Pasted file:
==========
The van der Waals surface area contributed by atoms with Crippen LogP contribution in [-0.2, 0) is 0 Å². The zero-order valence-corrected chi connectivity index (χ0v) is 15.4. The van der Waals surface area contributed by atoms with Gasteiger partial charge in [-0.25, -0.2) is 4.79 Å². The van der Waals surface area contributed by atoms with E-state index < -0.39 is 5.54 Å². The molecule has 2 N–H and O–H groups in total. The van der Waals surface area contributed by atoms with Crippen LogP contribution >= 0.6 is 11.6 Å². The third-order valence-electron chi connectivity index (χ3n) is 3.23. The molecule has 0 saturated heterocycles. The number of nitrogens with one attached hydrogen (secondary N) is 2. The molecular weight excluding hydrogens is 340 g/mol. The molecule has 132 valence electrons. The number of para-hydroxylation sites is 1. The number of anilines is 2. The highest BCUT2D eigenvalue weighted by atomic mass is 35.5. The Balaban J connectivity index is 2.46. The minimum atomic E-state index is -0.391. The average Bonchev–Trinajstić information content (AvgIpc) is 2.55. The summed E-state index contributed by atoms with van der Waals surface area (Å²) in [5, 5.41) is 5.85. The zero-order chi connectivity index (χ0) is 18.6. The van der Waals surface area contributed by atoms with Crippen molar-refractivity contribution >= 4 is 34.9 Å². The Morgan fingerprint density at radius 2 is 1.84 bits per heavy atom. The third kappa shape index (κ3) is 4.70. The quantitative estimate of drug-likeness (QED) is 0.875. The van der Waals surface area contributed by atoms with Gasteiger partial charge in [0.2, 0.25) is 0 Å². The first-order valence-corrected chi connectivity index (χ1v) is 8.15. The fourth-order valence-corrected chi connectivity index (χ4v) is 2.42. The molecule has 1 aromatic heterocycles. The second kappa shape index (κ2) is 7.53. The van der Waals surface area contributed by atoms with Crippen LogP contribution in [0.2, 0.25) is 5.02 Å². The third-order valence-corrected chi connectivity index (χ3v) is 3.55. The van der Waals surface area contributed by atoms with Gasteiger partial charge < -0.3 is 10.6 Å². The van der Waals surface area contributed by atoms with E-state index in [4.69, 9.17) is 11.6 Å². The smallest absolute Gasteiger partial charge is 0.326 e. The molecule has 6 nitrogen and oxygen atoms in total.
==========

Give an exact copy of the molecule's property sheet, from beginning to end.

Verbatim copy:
The van der Waals surface area contributed by atoms with Crippen LogP contribution in [-0.2, 0) is 0 Å². The zero-order valence-corrected chi connectivity index (χ0v) is 15.4. The van der Waals surface area contributed by atoms with Gasteiger partial charge in [-0.25, -0.2) is 4.79 Å². The van der Waals surface area contributed by atoms with E-state index < -0.39 is 5.54 Å². The molecule has 2 N–H and O–H groups in total. The van der Waals surface area contributed by atoms with Crippen LogP contribution >= 0.6 is 11.6 Å². The third-order valence-electron chi connectivity index (χ3n) is 3.23. The molecule has 0 saturated heterocycles. The number of nitrogens with one attached hydrogen (secondary N) is 2. The molecular weight excluding hydrogens is 340 g/mol. The molecule has 132 valence electrons. The number of para-hydroxylation sites is 1. The number of anilines is 2. The highest BCUT2D eigenvalue weighted by atomic mass is 35.5. The Balaban J connectivity index is 2.46. The minimum atomic E-state index is -0.391. The average Bonchev–Trinajstić information content (AvgIpc) is 2.55. The summed E-state index contributed by atoms with van der Waals surface area (Å²) in [5, 5.41) is 5.85. The zero-order chi connectivity index (χ0) is 18.6. The van der Waals surface area contributed by atoms with Crippen molar-refractivity contribution >= 4 is 34.9 Å². The Morgan fingerprint density at radius 2 is 1.84 bits per heavy atom. The third kappa shape index (κ3) is 4.70. The quantitative estimate of drug-likeness (QED) is 0.875. The van der Waals surface area contributed by atoms with Gasteiger partial charge in [0.2, 0.25) is 0 Å². The first-order valence-corrected chi connectivity index (χ1v) is 8.15. The fourth-order valence-corrected chi connectivity index (χ4v) is 2.42. The molecule has 1 aromatic heterocycles. The second kappa shape index (κ2) is 7.53. The van der Waals surface area contributed by atoms with Crippen LogP contribution in [0.2, 0.25) is 5.02 Å². The third-order valence-corrected chi connectivity index (χ3v) is 3.55. The van der Waals surface area contributed by atoms with Gasteiger partial charge < -0.3 is 10.6 Å². The van der Waals surface area contributed by atoms with E-state index in [4.69, 9.17) is 11.6 Å². The smallest absolute Gasteiger partial charge is 0.326 e. The molecule has 6 nitrogen and oxygen atoms in total.